At the Special Congregational Meeting last Sunday (6/3), the congregation voted to approve the expenditure of up to $25000 for the installation of a new primary heating system for the church.
Here is what you might want to know about why and what.
1991 Jackson and Church furnace on Left, 2008 Thermopride on Right.
1) The oil fired furnace that heats the sanctuary was installed in 1991. We have a second furnace that was installed in 2008, after the failure of the heat exchanger on the other 1991 furnace. Twenty years of operation is the normal design life of a hot air furnace.
2) Not only are the furnaces old, but so is our oil storage and delivery system. Several times per winter, on the coldest nights, when the oil draw is highest, I have to come down to the church to reset the furnaces because the pump cannot keep up. We have that system examined and tinkered with over the years, which has lessened the severity of the problem, but not eliminated it.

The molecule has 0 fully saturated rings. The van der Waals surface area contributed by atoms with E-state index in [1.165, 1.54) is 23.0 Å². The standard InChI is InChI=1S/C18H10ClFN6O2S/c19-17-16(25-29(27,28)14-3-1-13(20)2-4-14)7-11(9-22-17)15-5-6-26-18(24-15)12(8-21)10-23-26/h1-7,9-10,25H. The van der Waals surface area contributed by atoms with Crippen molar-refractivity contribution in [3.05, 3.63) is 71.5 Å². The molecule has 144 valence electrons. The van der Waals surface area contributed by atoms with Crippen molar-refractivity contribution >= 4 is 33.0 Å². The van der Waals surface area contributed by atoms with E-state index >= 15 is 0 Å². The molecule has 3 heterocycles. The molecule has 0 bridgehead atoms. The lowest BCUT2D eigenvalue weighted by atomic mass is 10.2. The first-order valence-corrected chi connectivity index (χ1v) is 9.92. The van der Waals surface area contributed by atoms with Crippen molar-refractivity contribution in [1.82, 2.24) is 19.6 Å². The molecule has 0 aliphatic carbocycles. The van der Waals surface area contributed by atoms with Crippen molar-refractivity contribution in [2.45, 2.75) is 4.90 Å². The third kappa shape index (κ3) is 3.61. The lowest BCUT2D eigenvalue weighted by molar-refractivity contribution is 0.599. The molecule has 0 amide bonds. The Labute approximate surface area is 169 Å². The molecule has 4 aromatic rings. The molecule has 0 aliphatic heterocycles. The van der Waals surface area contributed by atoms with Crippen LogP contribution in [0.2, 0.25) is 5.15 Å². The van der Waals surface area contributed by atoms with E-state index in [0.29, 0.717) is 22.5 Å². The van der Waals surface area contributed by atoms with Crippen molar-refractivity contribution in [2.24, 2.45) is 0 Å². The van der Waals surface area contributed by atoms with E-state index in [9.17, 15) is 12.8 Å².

The oil tank is the same age as the old furnace. At about 20 years of use, the risk of leaks becomes significant. At some point, our fuel provider would require us to replace the tank.
Given these issues with the heating part of the system and the storage/deliver part of the system, we decided to update everything at once and switch to propane.
Switching to propane will save us about $1000 per year on our heating. The reason for that is that propane is only 60 percent as expensive (1.80/gal for Propane and 3.05/gal for oil) and our old furnaces operate at about 80% efficiency, while the new furnaces operate at about 95.5%. Given there are fewer BTUs per gallon in propane than in oil, we’ll need slightly more gallons of fuel at a lower cost. We’ll need approx 4200 gallons of propane versus the current approx 1400 gallons of propane and 2200 gallons of oil.
The cost of replacing both furnaces, the 27 year old furnace and the 10 year old, was only $40 more than the price quoted for for two furnaces in 2007. ($11,420). Church’s Plumbing and Heating, out of Williston, has been contracted to do the heating system work (removal of old and installation of new).
The cost of excavating and removing the old oil tank will be approximately $3500, depending on what they find underground. Ross Environmental has been contracted to do that work.
The money that the congregation voted to release last week, was realized gains off of our endowment from 2017.